In July 1979 in Atlanta, young Edward Hope Smith and Alfred Evans disappeared four days apart, their bodies were found on July 29. They are the first victims of what was later nicknamed "The Atlanta Killer" or "The Night Stalker". During the fall, several children disappear and their molested bodies are found lifeless. The victims are all black children from the poorer areas of the city. Yet the police do not immediately link the murders to each other. It will be necessary to wait for 9 disappearances and the uprising of the families of the victims before the case becomes interesting. The mayor of the city, Maynard Jackson then asks the White House to send the FBI to investigate (this is what is reported in Mindhunter). On July 30, 1980, when a twelfth child had just disappeared, the FBI officially intervened in the investigation. More than one hundred agents were mobilized, curfews were imposed and children were forbidden to play outside.
A total of twenty-four children or adolescents and six adults were abducted and murdered between July 1979 and May 1981. In each case, the victims were suffocated, strangled or stabbed, and many of them were found in the Chattahoochee River, which runs through the city. Surveillance was set up on a bridge.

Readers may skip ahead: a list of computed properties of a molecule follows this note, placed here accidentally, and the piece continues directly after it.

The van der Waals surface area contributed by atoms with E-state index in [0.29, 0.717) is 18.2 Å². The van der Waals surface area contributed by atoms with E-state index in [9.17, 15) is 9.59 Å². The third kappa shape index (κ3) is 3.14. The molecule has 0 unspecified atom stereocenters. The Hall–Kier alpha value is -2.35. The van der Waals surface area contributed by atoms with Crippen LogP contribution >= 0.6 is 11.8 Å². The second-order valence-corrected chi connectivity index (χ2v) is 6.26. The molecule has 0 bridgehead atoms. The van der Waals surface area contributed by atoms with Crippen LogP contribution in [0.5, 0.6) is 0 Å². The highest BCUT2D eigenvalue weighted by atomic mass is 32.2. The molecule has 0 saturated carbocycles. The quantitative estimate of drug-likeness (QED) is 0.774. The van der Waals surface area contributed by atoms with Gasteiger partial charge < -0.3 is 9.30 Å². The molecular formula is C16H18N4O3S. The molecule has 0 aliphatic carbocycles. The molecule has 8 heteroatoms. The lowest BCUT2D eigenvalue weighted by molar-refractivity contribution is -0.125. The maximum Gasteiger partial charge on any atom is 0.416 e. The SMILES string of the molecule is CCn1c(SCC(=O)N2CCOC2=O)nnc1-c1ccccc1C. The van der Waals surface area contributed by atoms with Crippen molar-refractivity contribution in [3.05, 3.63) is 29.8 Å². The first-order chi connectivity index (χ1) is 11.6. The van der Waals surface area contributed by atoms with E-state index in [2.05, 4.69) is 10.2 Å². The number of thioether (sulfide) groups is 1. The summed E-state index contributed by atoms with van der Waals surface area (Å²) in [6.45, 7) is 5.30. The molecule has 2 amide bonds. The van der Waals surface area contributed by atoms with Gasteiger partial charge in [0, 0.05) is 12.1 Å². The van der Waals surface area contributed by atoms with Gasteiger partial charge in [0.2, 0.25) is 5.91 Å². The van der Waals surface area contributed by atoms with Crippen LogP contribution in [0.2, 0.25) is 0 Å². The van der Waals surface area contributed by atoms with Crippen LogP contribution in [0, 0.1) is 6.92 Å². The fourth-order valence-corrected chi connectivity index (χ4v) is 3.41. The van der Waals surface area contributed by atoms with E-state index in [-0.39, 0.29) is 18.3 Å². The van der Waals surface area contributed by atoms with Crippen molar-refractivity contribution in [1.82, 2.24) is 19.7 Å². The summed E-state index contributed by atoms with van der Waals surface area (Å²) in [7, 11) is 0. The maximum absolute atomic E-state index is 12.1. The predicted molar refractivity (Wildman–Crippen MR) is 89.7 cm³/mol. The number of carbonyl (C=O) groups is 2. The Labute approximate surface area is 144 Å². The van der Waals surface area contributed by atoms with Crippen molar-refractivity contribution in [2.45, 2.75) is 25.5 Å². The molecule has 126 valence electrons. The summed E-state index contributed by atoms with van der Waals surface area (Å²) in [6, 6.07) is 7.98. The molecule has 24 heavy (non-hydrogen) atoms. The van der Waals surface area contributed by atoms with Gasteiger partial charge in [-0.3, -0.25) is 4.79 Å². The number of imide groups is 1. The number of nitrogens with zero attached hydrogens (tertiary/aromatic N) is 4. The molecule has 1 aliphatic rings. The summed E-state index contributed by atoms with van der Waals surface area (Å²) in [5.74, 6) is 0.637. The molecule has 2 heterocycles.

The ideal culprit
On the evening of May 22, 1981, the police surveillance team heard a loud splash sound and deduced that something heavy had just been thrown into the water. They then stopped the first car that crossed the bridge. It is Wayne Williams, a 23-year-old African-American talent promoter. Two days after his arrest, the body of a 27-year-old man is found in the river. The victim, Nathaniel Cater, was asphyxiated before being thrown into the water. Fibres from Williams' home and car were found on his body. These samples also link the death of 21-year-old Jimmy Ray Payne, who disappeared a few weeks earlier, to Williams. After breaking the suspect's alibi, the police then conducted several polygraph tests on him. The results were conclusive: he's lying,